I’ve published an initial article at the half-way point of the 5 year, £2million Heritage Quay project. Not a full evaluation, but an examination of how the Staff/Space/Collections dependency model (developed by Elizabeth Oxborrow-Cowan in The Benefits of Capital Investment for Archives) could be applied in practice for planning rather than retrospectively, and how we’ve used the Customer Service Excellence framework. I look at what lessons can be drawn for other archives in the HE sector. It’s a case study, so limited word count – but can be read at http://goo.gl/uEk0sc
I don’t think Elizabeth’s Capital Investment report got the publicity and sharing it deserved: it’s a good piece of work with some important evaluation of the capital funding for UK archives.
The day is summarised at https://storify.com/msarahwickham/northern-collaboration-learning-exchange-developin
Although chairing/hosting/speaking (and so close to the event), I found the key themes of the day were
- the importance of clear priorities and plans/strategies for implementing these – preferably aligned to those of the parent institution!
- Getting the balance between the imaginative use of opportunities, taking calculated risks whilst still keeping sight of the needs of collections and users
- Focussing on simple ways of doing things and not letting the perfect be the enemy of the good – closely linked to the previous one
- using tools for service improvement – like accreditation, customer service excellence, and models like the SSC dependency model developed by Elizabeth Oxborrow-Cowan
- the virtuous circle of ambition and courage to do things differently/say yes or no, based on unique and distinctive collections and a commitment by staff to have these used.
Not entirely sure how the obvious appetite for collaboration might be satisfied but for now, lots of goodwill is encouraging: I love working in the HE sector (even if it’s made me too busy to post for nearly a year…may do some catching up soon)
I’ve been experimenting with Storify recently to help me quickly capture an experience or a journey – partly as a reflective tool, partly to process what I’ve seen/heard/learnt/experienced.
Here’s the report of my attendance at the Cultural Commissioning seminar this week:
As mentioned a few weeks back, I’ve been working on a Collections Information Policy for Archives and Special Collections here at the University of Huddersfield.
I now have a draft which is out to consultation including from the wider professional community.
Please feel free to comment!
I make no apology for repeating the topic of a previous post on Holocaust Memorial Day (27th January). Go and look at/listen to the Voices of the Holocaust website – the earliest known oral histories of the Holocaust, recorded by David Boder (born Aron Mendel Michelson, 1886-1961). Boder was an academic then at Chicago who during 1946 recorded the immediate experiences of trauma from ‘Displaced Persons’ before most people had begun to deal with their experiences.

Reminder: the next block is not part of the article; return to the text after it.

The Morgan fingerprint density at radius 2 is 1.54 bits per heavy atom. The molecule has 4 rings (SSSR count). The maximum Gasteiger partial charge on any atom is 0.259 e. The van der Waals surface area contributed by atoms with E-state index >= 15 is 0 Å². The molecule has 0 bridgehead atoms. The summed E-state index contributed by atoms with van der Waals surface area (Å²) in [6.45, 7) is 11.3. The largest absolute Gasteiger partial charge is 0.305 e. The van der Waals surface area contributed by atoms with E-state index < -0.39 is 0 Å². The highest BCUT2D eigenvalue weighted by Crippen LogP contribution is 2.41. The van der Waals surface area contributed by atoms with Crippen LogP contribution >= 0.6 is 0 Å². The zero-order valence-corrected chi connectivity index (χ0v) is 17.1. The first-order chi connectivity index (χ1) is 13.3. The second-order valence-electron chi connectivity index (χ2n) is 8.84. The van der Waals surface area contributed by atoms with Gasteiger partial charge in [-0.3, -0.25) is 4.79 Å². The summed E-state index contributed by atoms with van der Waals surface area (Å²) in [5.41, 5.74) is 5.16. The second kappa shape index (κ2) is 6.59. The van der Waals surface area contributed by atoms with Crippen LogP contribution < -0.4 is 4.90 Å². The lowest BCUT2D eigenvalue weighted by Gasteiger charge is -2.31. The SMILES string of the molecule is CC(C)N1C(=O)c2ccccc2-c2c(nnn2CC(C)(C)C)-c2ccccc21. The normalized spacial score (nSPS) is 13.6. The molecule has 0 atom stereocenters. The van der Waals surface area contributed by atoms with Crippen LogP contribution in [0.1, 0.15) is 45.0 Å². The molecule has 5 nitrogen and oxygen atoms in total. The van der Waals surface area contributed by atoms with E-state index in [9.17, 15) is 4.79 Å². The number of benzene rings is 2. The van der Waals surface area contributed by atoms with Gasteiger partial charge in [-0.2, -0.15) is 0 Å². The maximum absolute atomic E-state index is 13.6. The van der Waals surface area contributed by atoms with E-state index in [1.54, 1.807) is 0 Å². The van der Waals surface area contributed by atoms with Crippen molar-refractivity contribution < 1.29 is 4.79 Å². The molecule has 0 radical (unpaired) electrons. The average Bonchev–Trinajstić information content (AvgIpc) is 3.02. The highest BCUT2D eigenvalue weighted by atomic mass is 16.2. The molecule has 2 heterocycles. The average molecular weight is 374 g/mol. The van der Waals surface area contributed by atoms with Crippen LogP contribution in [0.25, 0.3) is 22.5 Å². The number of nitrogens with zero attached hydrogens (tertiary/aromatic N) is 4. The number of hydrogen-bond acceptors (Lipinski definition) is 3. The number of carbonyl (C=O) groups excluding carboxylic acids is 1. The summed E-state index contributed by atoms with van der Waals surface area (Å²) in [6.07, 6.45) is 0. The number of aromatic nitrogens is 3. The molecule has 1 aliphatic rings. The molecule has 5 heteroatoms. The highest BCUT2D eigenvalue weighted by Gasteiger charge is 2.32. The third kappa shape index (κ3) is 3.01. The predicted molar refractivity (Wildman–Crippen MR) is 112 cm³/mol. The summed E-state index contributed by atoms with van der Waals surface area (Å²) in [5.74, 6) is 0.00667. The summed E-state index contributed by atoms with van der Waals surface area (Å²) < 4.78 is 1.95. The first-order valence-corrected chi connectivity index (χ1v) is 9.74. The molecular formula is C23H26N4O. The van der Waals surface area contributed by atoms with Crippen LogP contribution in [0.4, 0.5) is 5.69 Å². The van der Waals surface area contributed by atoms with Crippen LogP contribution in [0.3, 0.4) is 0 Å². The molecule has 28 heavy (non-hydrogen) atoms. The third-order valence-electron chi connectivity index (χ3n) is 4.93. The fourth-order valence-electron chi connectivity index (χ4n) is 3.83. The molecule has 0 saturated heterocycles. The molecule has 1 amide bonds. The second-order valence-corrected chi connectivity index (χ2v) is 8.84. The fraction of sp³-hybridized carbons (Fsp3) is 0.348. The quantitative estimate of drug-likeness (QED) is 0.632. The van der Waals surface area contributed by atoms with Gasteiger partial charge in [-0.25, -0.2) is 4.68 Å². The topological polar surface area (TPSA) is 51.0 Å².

…Boder’s recordings, conducted so soon after the war, remain unique and utterly absorbing. to hear them is to once again enter a room somewhere in Europe as a young man or woman leans forward and, for the first time, shares a life that for five years has been shattered, and for this wise and gentle interviewer to accumulate another fragment in his terrible mosaic. (Mark Burman)
Boder himself had been a refugee, fleeing the Russian civil war in 1919 via Japan and Mexico and losing his second wife in the Mexican flu epidemic. He spoke nine languages. His training in clinical interviewing and “his multilingual, nuanced understanding of east Europe’s fault lines” made him perhaps uniquely qualified for the task. The website, from the Galvin Library Illinois Institute of Technology, is a model of archival presentation and deserves your attention, as does Boder and his work.
Demos published a report on “The Data Dialogue” in September 2012 with
the results of the largest ever poll of public attitudes on personal information and data- sharing. Based on a representative sample of 5,000 adults, the report finds a growing crisis in consumer confidence over how government and business handle personal data, and discomfort about the way in which personal information and data are currently being used.
The report argues that this loss of confidence could have a knock-on effect on the economy and on the quality of services available to consumers. However, it also finds that views about sharing change when people are given more control and choice about what data is shared, and when the benefit of sharing that data is made clear to them. It therefore suggests that consumers should be engaged in an honest dialogue about how data are collected and used, and be given meaningful choice and control over the information they share. That will be good for business and consumers alike.
First, go and read Lawrence Serewicz’ blogpost on Jimmy Savile, the Shaw report, and England’s archives.
After Scotland and England, this week the focus widens again to encompass Wales as today Home Secretary Theresa May announces a new police investigation into allegations of child abuse in north Wales in the 1970s and 1980s.